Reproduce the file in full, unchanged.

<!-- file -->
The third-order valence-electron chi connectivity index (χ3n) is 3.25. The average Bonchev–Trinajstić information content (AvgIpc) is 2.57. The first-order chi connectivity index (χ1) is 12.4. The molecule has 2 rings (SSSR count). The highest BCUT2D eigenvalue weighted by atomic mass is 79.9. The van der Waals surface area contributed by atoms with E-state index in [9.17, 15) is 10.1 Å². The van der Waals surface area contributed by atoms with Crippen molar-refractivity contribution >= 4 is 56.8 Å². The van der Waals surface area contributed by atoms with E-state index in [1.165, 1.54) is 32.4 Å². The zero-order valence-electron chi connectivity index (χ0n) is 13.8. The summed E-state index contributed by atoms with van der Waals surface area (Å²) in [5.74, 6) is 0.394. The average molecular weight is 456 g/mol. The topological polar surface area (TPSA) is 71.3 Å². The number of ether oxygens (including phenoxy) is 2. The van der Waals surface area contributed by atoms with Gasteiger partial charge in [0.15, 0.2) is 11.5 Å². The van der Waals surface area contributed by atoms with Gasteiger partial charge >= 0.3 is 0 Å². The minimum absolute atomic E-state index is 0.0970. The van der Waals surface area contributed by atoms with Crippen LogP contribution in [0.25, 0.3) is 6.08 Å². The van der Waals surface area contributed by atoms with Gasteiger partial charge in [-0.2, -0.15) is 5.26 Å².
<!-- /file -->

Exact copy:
The third-order valence-electron chi connectivity index (χ3n) is 3.25. The average Bonchev–Trinajstić information content (AvgIpc) is 2.57. The first-order chi connectivity index (χ1) is 12.4. The molecule has 2 rings (SSSR count). The highest BCUT2D eigenvalue weighted by atomic mass is 79.9. The van der Waals surface area contributed by atoms with E-state index in [9.17, 15) is 10.1 Å². The van der Waals surface area contributed by atoms with Crippen molar-refractivity contribution >= 4 is 56.8 Å². The van der Waals surface area contributed by atoms with E-state index in [1.165, 1.54) is 32.4 Å². The zero-order valence-electron chi connectivity index (χ0n) is 13.8. The summed E-state index contributed by atoms with van der Waals surface area (Å²) in [5.74, 6) is 0.394. The average molecular weight is 456 g/mol. The topological polar surface area (TPSA) is 71.3 Å². The number of ether oxygens (including phenoxy) is 2. The van der Waals surface area contributed by atoms with Gasteiger partial charge in [0.15, 0.2) is 11.5 Å². The van der Waals surface area contributed by atoms with Gasteiger partial charge >= 0.3 is 0 Å². The minimum absolute atomic E-state index is 0.0970. The van der Waals surface area contributed by atoms with Crippen LogP contribution in [0.25, 0.3) is 6.08 Å². The van der Waals surface area contributed by atoms with Gasteiger partial charge in [-0.2, -0.15) is 5.26 Å².